The biggest issue I came across, though, was the important benches found in the game not functioning correctly. Benches are craft tables where you can trade in collected material for either additional ammo or armor. In a game as challenging as this one is, it’s kind of important to have the option to do this. However, they don’t always work when you need them to. Sometimes the benches just won’t work at all, and other times they will take your scrap, but never deliver the item. This is an important component of the game, and the fact it doesn’t work 100% of the time is a major flaw.
Going the roguelike route also damages the level design of Strafe significantly. Classic shooters were known for their extensive and excellent levels. Veteran designer Richard Gray is known as The Levelord precisely for his work in Duke Nukem 3D. Having strong level design is a key success, and an area in which this game fails. The levels are never technically the same each time through, but the same core pieces pop up in each of the areas, so they never seem that different from each other. The first main area of the game, the Icarus, is hit particularly hard by the shoddiness of randomization. It’s cramped, bland level design that leaves a terrible first impression. Things pick-up once (or if) you make it out of the ship, but the levels never manage to come close to those found in the classics.
The weapon selection also pales in comparison to shooters both old and new. At the start of each run, you’ll get to select one of three guns: machinegun, shotgun or railgun. Each one has two different firing types, with the secondary attack being more powerful, but using up more precious ammo. Each of these weapons can also be upgraded using certain machines found in-game. You’ll also come across various other weapons during a run, but these pick-ups only have a limited amount of ammo. For a game that claims to be as absurd as it does, the weapon selection is surprisingly pedestrian. There’s nothing special about what you can wield here, which is disappointing. The included weapons don’t feel particularly gratifying to use either. There’s no oomph to the bigger guns, like the rocket launcher or shotgun, and the lighter weapons feel comically weak.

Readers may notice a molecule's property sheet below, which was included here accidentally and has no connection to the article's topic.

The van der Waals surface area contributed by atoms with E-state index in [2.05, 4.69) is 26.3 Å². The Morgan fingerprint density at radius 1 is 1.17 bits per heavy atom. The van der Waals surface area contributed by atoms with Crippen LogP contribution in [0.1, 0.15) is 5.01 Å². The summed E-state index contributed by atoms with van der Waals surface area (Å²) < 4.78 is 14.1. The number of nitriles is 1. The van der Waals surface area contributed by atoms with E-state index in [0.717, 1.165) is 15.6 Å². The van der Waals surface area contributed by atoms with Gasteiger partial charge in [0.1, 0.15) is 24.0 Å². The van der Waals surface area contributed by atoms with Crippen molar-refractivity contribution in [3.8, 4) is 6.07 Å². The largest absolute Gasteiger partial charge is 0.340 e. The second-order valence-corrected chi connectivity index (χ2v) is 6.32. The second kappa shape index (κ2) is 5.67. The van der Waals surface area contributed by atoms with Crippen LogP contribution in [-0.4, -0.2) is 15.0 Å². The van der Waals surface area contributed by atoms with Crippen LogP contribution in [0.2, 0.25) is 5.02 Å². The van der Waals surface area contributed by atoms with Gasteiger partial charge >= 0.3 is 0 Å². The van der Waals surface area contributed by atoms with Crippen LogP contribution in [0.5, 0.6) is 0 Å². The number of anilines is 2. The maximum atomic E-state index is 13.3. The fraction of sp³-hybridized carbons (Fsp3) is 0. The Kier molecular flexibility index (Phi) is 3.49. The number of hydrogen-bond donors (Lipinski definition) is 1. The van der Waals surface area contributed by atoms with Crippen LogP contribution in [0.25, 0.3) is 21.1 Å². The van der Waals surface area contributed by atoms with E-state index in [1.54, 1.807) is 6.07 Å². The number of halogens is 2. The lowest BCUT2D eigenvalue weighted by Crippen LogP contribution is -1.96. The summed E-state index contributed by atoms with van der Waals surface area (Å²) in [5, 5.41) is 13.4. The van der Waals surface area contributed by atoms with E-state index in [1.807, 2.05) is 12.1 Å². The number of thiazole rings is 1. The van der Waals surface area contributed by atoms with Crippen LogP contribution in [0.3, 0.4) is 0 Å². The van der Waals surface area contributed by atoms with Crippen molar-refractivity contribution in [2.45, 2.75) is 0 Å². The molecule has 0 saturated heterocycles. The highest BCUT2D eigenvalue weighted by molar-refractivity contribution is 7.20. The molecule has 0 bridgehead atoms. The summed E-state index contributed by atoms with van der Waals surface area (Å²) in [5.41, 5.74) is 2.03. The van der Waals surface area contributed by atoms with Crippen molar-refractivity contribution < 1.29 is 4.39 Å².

Most of my time was spent with the main campaign, but there is another mode included. The Muderzone (great name, by the way) is a wave-based bloodbath that, like everything else in the game, is randomized every time you enter. It’s a nice diversion, but it too also suffers from frequent lag and slow down.
Not everything in the world of Strafe is terrible, however. While I’m not sure the basic 3D and clunky look of the game will appeal to everyone, I rather liked it. The visuals do a good job of looking old, but somehow still feeling modern. And while the sound effects leave much to be desired, I did enjoy the soundtrack quite a bit. The fast-paced electronic music perfectly fits the frequently intense action of the game.
It frustrates me that Strafe is as broken and unfulfilling as it is, because I genuinely think it could have turned out great. Pixel Titans did an excellent job of visually aping the classics of the 1990’s, and the FMV sequences they have churned out are a delight. As I stated before, though, the decision to make the game a roguelike led to many of the problems it has. It’s way too difficult for its own good, and the lame weapons and dull level design don’t make the challenge worth slogging through. Even if all of the bugs in the game are cleared up, I’m not sure that would make it worth checking out. You’re better off dusting off one of the classics, and letting this “lost” shooter from 1996 stay that way.